The invention of the helm, which controls the direction of a ship, was a critical innovation for the Chinese. The Chinese were the only people who used this type of helm for a long time. Nevertheless, shipbuilders sought to improve it. Consequently, shipbuilding in the Middle Ages needed to be adapted to the shape of the helm, and shipbuilders acquired the necessary skills to improve their craft. Moreover, with the advent of the carrack, the west ushered in a new era of shipbuilding. Regular oceangoing vessels were constructed, and the sambuk became a symbol of maritime trade in the Indian Ocean.
Marine equipment manufacturers

The Chinese government has issued a series of action plans and guidance for the shipbuilding industry, aiming to improve supply-side capacity, enhance transformation and upgrade the industry. These action plans clarify the overarching strategic objective of making China a world leader in shipbuilding. Specifically, the plans propose the elimination of low-end production capacity, increasing R&D investment, and improving the industry’s concentration and efficiency.

As the shipbuilding industry moves towards the more sophisticated and high-value segments, marine equipment manufacturers need to adapt to meet the demands of these growing markets. Offshore oil platforms, for example, require massive technological resources and expert design, construction, and operation. These platforms are part of highly complex high-tech projects, and involve all segments of the industry. The equipment manufacturers in this sector are a key element of the industrial marine sector, and are a crucial component of the success of these projects.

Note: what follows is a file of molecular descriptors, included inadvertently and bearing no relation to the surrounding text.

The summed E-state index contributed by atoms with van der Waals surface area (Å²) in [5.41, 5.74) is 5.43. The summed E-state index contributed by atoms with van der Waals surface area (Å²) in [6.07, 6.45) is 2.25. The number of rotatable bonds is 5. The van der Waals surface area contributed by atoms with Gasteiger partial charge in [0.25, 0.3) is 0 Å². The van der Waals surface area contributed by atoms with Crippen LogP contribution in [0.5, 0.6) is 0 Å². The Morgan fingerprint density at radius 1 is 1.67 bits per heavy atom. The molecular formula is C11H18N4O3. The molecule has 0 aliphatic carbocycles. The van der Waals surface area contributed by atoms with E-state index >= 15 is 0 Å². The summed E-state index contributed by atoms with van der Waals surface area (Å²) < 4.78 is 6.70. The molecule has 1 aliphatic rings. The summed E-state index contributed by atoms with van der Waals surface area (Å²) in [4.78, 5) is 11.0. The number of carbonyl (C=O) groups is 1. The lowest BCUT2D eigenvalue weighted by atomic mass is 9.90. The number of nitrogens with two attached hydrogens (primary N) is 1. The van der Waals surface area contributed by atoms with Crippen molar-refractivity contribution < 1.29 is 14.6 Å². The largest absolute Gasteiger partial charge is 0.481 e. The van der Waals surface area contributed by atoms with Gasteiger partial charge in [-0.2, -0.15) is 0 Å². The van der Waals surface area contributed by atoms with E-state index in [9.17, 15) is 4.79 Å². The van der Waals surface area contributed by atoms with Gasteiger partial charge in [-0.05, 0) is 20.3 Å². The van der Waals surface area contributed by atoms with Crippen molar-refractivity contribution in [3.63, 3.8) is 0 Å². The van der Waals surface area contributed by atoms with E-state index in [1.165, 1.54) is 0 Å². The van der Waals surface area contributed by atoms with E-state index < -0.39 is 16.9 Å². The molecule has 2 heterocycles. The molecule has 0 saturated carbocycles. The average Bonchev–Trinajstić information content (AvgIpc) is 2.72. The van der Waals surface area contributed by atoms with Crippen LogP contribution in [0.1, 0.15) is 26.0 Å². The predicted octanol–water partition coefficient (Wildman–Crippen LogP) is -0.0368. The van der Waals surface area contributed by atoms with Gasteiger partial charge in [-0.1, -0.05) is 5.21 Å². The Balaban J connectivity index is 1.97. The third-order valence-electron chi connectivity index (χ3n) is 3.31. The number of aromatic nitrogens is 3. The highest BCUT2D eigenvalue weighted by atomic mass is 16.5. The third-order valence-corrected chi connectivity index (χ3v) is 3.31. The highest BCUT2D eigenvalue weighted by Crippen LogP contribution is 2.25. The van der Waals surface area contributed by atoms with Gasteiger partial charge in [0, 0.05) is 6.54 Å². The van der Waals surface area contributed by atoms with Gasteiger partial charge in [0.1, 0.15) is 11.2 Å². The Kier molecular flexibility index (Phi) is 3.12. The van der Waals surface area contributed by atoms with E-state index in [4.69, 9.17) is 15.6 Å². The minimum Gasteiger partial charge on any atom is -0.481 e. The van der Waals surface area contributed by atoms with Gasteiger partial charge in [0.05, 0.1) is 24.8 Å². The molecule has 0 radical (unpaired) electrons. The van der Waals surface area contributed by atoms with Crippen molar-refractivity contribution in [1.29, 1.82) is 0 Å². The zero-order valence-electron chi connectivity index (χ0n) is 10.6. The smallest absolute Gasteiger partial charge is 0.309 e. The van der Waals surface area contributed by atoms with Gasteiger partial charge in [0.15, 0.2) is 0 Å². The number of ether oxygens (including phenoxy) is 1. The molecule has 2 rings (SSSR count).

The shipbuilding industry in Europe is one of the world’s most advanced and diverse. From 19th century sailing schooners to modern world-class icebreakers, the European shipbuilding industry is world-renowned for its range of products, from propulsion systems to large diesel engines. Other industries include maritime equipment manufacturers, shipyards, and oil rigs. And these companies make everything from keels to moorings and cargo handling.